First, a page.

Is it possible to raise community standards by the belt buckle? Timmonsville, South Carolina, is the latest locale to answer by making it a local crime to wear sagging pants.

The new law (Ordinance No. 543) bans “wear[ing] pants, trousers, or shorts such that the known undergarments are intentional[ly] displayed/exposed to the public.”

It also bans “public nudity,” displaying “pornographic material such that others are unwantingly exposed to the same or that minors are able to view the same.” And, yes, it bans displaying “the flesh of one’s rear-end, behind or backside … within the city limits.”

As Katrina Trinko, managing editor of the Daily Signal, asked of a similar law in Ocala, Florida: “Do we really need to make this illegal?”

“We’re trying to build up our town,” Timmonsville Town Council member Walter Washington, who introduced the ordinance last month, told The Washington Times. He added:

 And we can have the business, but if the people are not looking somewhat decent, then we have the business, but because of the people, they’ll be scared to get out of their cars.

The so-called Broken Windows Theory of policing developed in the mid-1970s on the idea that, as the late political scientist James Q. Wilson and criminologist George L. Kelling wrote, “the police ought to protect communities as well as individuals” from disorderly conduct.

“Young children do what they see. If they see older guys doing that, they’re going to grow up and think that it’s right,” Mayor Pro Tem William James Jr. told The State newspaper. “We need to put a stop to it. I understand there’s such a thing as fads, but this has gone on way too long.”

Promoting morality through “prohibition of public nudity and obscenity” was not alien to the American founders either, some of whom believed that various forms of public indecency “may well be considered as a species of common nuisance.”

Timmonsville is not the first town to consider saggy, baggy pants, or droopy drawers, as one such form of “indecency.”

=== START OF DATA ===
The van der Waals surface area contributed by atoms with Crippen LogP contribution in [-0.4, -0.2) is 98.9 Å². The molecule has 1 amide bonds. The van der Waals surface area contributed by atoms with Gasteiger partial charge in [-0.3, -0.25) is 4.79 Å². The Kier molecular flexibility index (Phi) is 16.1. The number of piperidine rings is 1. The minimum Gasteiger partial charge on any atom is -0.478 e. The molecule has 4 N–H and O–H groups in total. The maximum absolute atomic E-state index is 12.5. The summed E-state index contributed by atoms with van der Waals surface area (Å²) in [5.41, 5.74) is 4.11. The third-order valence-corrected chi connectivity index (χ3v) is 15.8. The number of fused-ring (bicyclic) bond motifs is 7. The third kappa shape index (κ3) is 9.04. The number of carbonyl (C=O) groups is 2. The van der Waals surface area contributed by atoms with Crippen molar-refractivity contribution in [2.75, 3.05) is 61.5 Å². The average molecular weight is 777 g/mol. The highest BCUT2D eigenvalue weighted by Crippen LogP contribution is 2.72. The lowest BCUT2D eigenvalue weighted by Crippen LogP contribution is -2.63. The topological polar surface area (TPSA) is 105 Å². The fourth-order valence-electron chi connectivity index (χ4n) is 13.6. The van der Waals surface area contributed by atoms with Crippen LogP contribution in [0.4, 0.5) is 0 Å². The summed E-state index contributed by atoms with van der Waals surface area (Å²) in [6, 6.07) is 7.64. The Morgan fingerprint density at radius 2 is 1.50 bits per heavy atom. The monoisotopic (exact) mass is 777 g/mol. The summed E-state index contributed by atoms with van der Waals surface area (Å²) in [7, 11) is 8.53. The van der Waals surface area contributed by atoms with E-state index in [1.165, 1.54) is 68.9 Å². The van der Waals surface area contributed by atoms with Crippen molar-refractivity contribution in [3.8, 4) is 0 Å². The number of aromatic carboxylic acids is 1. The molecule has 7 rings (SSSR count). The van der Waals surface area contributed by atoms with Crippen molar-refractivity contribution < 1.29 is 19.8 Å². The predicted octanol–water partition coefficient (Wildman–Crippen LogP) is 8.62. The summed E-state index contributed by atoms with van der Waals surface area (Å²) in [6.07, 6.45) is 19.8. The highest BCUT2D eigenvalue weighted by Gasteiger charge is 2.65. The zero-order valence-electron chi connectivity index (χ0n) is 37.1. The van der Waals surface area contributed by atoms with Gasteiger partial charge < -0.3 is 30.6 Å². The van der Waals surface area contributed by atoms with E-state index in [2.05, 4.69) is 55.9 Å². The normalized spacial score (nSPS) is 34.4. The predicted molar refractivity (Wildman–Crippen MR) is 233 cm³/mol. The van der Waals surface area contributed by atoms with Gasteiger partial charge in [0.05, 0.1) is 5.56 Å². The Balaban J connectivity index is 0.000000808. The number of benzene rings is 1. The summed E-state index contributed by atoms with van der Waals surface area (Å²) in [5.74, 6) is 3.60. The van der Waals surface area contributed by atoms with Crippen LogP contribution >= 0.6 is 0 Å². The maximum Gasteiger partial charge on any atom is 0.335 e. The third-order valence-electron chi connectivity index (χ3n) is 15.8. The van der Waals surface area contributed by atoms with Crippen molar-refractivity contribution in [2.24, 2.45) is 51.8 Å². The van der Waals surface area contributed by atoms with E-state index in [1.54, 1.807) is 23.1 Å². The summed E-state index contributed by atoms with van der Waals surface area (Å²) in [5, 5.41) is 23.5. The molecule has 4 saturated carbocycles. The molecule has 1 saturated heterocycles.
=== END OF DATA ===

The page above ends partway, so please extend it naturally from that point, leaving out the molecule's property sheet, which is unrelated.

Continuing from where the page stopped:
Dublin, Georgia, outlawed sagging pants and issued $25 to $200 fines or community service for the conduct. Dadeville, Alabama, considered and ultimately rejected a similar prohibition that would have punished sartorial transgressors with $25 to $100 fines.

Riviera Beach, Florida, banned the style with the support of 70 percent of voters. Later, Judge Paul Moyle of Palm Beach County Court of the 15th Circuit struck down the law as “unconstitutional” when challenged by Julius Hart, then 17, who spent the night in jail for wearing sagging pants.

The boy’s father, who supported the ban, testified at his son’s trial: “I told him to pick out four belts. It’s not that he can’t afford a belt.”

And that similar law in Oscala? It passed unanimously and imposed penalties of “up to 60 days in prison and/or a $500 fine.” But two months later, it was repealed by a 4-1 vote.

NAACP leaders threatened to sue the Florida town on the grounds that the law would disparately affect African-Americans and argued the “issue should be dealt with at home, in church, or by community groups instead of by government agencies.”

The Louisiana parish of Terrebonne banned the wearing of sagging pants on pain of $50 (for first-time violators) and $100 fines (for second-time violators, plus 16 hours of community service for third-time violators).

Unlike the Ocala NAACP, though, the Terrebonne NAACP supported the parish’s ban. The civil rights organization’s leaders stated: “There is nothing positive about people wearing saggy pants. … This is not a black issue, this is not a white issue, this is a people issue.”

In Timmonsville, first-time violators will be verbally warned of the prohibition. A second offense will fetch a fine of $100 to $600, according to the discretion of a judge.

When it comes down to it—pants and otherwise—what will the effect of the Timmonsville ordinance be?

Timmonsville is located within South Carolina’s Florence County, which already bans any “willful and malicious indecent exposure of his/her person in any public place, on property of others or to the view of any person on any street or highway.” Anyone found guilty of this misdemeanor in Florence County is subject to a penalty of “not more than $500 or . . . not more than 30 days in jail or both.”

The Timmonsville ordinance differs only by explicit prohibition of exposing “known undergarments.”

States and political subdivisions may issue some regulations of individual dress in public related to legitimate interests in community health, safety, or morals. The fact that a public pornographic display or nudity is dangerous to the moral standards of a community is obvious and thus prohibited.

But to penalize wearers of sagging pants as if their dress presented a comparable hazard to community standards strikes many as ludicrous. One of these things may not be like the others.

Laws already on the books may suffice to guard public decency in the town of Timmonsville, which could take a lesson from the Ocala NAACP: The institutions that are best at promoting decency in personal dress are the home, church, and voluntary associations, not legislatures through force of criminal law.